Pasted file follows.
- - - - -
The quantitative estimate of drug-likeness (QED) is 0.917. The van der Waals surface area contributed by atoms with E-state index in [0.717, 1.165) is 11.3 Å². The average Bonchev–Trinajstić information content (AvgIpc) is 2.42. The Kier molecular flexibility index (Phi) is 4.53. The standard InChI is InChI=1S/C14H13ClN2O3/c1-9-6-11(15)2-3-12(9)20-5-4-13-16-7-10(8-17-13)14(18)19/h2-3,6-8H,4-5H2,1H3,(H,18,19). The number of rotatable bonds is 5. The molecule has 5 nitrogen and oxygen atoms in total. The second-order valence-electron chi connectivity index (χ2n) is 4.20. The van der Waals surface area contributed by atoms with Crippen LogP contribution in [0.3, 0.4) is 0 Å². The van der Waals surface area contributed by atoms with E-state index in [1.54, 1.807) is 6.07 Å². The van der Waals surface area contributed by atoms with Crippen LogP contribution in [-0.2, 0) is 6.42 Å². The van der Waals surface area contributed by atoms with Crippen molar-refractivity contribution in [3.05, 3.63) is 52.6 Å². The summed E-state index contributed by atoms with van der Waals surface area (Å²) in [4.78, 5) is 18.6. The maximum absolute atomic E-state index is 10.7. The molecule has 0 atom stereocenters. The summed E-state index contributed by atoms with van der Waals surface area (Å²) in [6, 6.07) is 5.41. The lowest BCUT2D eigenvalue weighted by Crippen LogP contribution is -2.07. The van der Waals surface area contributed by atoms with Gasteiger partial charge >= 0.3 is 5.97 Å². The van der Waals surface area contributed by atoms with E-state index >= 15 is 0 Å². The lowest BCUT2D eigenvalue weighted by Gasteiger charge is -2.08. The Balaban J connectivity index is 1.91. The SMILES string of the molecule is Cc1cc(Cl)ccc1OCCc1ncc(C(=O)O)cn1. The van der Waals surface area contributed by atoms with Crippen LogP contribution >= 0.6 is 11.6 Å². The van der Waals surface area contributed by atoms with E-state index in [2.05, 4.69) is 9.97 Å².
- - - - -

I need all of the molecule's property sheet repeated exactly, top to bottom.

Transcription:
The quantitative estimate of drug-likeness (QED) is 0.917. The van der Waals surface area contributed by atoms with E-state index in [0.717, 1.165) is 11.3 Å². The average Bonchev–Trinajstić information content (AvgIpc) is 2.42. The Kier molecular flexibility index (Phi) is 4.53. The standard InChI is InChI=1S/C14H13ClN2O3/c1-9-6-11(15)2-3-12(9)20-5-4-13-16-7-10(8-17-13)14(18)19/h2-3,6-8H,4-5H2,1H3,(H,18,19). The number of rotatable bonds is 5. The molecule has 5 nitrogen and oxygen atoms in total. The second-order valence-electron chi connectivity index (χ2n) is 4.20. The van der Waals surface area contributed by atoms with Crippen LogP contribution in [0.3, 0.4) is 0 Å². The van der Waals surface area contributed by atoms with E-state index in [1.54, 1.807) is 6.07 Å². The van der Waals surface area contributed by atoms with Crippen LogP contribution in [-0.2, 0) is 6.42 Å². The van der Waals surface area contributed by atoms with Crippen molar-refractivity contribution in [3.05, 3.63) is 52.6 Å². The summed E-state index contributed by atoms with van der Waals surface area (Å²) in [4.78, 5) is 18.6. The maximum absolute atomic E-state index is 10.7. The molecule has 0 atom stereocenters. The summed E-state index contributed by atoms with van der Waals surface area (Å²) in [6, 6.07) is 5.41. The lowest BCUT2D eigenvalue weighted by Crippen LogP contribution is -2.07. The van der Waals surface area contributed by atoms with Gasteiger partial charge >= 0.3 is 5.97 Å². The van der Waals surface area contributed by atoms with E-state index >= 15 is 0 Å². The lowest BCUT2D eigenvalue weighted by Gasteiger charge is -2.08. The Balaban J connectivity index is 1.91. The SMILES string of the molecule is Cc1cc(Cl)ccc1OCCc1ncc(C(=O)O)cn1. The van der Waals surface area contributed by atoms with Crippen LogP contribution >= 0.6 is 11.6 Å². The van der Waals surface area contributed by atoms with E-state index in [2.05, 4.69) is 9.97 Å².